Going Tubular

Kick your way to shallow-water largemouths.

Field & Stream Online Editors

Call it stealth bass fishing. It's silent. It causes little commotion. It's how you can slip up on bass in shallow water and drop a lure in front of their unsuspecting noses.

The subject is float-tubing-sliding into an inner tube¿¿¿like craft and kicking with swim fins to propel yourself along shorelines or quiet flats. There's no big-boat profile and no noisy electric motor to scare fish away. Instead, float-tubing is a hush-hush method that allows for some incredible close-quarters action.

It's the device that makes such sport possible. Although the modern float tube likely evolved from a tractor inner tube, it bears little resemblance to its predecessor. Today's top commercial models have comfortable sling-type seats and backrests, built-in tackle compartments, rod holders, multiple flotation compartments (in case one section springs a leak), and other conveniences. Float tubes are lightweight, portable, and relatively inexpensive-a great option for anglers who are on a budget or don't have space to store a boat.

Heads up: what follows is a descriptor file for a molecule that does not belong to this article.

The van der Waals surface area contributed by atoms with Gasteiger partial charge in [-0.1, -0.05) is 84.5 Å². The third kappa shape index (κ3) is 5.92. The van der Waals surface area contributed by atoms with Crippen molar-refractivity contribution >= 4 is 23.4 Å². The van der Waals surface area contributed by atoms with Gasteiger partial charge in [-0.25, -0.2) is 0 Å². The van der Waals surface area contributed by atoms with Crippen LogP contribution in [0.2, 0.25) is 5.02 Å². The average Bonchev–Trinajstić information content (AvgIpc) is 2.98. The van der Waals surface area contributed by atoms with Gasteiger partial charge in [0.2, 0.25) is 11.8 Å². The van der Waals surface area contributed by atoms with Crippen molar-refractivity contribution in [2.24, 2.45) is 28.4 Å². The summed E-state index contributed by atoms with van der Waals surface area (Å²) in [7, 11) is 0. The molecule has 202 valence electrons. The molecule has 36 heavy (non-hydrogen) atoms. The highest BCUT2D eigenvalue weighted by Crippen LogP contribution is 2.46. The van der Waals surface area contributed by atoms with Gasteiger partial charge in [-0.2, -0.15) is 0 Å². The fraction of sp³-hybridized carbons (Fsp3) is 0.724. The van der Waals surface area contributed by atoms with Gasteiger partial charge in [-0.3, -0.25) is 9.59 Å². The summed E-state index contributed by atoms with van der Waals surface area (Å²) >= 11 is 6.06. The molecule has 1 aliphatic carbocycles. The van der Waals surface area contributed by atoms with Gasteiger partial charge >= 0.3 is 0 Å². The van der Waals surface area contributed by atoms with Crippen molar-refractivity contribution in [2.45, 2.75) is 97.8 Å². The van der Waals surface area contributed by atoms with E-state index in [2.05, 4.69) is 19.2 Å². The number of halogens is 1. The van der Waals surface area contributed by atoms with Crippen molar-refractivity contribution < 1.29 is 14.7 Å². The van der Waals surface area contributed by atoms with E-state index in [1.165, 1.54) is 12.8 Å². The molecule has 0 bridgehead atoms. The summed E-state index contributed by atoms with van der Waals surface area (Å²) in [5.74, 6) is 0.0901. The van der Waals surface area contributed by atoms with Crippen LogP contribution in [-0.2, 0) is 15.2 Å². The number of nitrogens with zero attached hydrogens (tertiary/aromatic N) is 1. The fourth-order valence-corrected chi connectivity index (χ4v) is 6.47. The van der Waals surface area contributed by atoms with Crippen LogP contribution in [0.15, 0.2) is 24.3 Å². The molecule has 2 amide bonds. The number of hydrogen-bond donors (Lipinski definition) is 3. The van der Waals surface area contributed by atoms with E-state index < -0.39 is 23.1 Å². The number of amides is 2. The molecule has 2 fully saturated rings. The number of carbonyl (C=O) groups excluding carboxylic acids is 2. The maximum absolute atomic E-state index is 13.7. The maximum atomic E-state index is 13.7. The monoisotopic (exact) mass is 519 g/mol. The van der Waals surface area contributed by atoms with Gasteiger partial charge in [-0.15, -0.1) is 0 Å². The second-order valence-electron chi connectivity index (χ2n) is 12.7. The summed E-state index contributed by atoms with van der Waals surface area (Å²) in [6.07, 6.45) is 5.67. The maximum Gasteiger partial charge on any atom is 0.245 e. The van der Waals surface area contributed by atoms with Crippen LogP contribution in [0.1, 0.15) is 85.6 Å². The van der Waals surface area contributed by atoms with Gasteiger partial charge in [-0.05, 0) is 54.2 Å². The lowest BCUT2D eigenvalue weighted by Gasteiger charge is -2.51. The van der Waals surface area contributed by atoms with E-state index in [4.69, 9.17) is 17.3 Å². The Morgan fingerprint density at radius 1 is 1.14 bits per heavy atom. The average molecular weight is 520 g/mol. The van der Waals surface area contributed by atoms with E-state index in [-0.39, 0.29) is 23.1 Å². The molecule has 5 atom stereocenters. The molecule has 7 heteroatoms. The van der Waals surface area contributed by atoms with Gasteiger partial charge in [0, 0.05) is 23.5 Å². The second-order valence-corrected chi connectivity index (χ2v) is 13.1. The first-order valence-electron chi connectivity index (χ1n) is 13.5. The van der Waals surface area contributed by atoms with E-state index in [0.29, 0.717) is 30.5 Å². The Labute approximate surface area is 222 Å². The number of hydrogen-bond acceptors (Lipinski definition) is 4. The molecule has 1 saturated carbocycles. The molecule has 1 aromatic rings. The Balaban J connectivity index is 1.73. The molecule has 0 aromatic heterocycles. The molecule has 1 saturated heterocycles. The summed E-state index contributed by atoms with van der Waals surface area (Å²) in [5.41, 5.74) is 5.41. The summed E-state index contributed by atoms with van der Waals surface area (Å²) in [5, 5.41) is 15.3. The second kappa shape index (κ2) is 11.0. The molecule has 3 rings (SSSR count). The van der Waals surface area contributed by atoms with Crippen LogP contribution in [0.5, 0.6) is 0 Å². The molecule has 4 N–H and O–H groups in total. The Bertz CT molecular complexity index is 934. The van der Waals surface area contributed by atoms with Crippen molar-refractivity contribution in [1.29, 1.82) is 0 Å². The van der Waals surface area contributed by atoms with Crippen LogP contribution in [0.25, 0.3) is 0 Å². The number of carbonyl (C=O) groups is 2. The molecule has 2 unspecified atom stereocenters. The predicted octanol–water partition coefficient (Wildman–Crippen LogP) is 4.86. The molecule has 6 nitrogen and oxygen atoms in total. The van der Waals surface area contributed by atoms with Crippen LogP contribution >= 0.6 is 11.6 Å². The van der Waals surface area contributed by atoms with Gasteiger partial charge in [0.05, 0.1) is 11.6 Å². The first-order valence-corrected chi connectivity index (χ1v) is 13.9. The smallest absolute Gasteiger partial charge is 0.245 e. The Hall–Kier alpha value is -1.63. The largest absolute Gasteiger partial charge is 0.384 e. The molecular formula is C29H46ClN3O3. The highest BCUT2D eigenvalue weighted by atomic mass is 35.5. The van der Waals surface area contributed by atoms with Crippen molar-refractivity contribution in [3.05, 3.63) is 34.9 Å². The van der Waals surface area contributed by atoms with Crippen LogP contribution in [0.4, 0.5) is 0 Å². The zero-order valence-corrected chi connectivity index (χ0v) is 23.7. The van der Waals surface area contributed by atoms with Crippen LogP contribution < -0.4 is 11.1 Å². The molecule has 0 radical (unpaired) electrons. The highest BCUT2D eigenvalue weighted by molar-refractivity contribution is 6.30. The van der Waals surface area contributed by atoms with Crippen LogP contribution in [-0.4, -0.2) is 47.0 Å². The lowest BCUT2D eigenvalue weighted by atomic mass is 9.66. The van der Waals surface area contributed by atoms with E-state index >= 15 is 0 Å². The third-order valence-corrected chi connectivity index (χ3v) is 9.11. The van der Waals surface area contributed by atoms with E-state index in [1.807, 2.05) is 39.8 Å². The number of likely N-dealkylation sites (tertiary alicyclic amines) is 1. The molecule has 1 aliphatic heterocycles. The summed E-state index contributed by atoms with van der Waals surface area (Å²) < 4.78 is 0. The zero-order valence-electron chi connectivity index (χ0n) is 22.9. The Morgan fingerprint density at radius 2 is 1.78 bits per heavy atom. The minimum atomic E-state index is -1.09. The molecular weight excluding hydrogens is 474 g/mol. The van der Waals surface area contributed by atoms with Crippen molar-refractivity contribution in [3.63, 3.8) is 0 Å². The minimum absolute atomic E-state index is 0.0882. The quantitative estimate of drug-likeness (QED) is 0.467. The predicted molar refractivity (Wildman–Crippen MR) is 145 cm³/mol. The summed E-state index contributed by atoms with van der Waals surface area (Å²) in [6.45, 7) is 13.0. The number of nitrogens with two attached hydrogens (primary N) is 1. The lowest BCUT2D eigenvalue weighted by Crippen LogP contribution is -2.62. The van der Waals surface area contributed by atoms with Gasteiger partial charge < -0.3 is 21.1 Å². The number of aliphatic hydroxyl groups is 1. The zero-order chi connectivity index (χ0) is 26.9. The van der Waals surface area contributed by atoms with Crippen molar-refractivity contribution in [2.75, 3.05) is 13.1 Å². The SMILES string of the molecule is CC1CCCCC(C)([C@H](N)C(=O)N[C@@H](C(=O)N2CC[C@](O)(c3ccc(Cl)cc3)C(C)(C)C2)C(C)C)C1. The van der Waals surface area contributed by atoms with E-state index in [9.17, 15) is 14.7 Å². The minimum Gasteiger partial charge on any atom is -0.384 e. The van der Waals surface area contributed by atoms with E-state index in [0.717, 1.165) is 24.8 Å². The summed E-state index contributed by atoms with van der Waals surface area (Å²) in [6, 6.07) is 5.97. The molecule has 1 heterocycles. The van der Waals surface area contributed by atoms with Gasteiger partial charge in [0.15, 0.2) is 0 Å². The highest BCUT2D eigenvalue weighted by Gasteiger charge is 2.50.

But perhaps the greatest advantage of float tubes is that they can be used on small waters that are inaccessible to big-boat anglers. Farm ponds, backwater sloughs, mining pits, oxbows, and streams routinely produce giant bass that are na¿¿ve because of a lack of fishing pressure.

One of the best times to use a float tube is spring, when lunkers are spawning in the shallows. Anglers wearing polarized sunglasses can sometimes see fish, kick within short casting range, and then tempt them with a plastic worm, spinnerbait, or topwater lure. Also, float tubes are good for maneuvering up close to brush, logs, and other cover where precise casts translate into more strikes.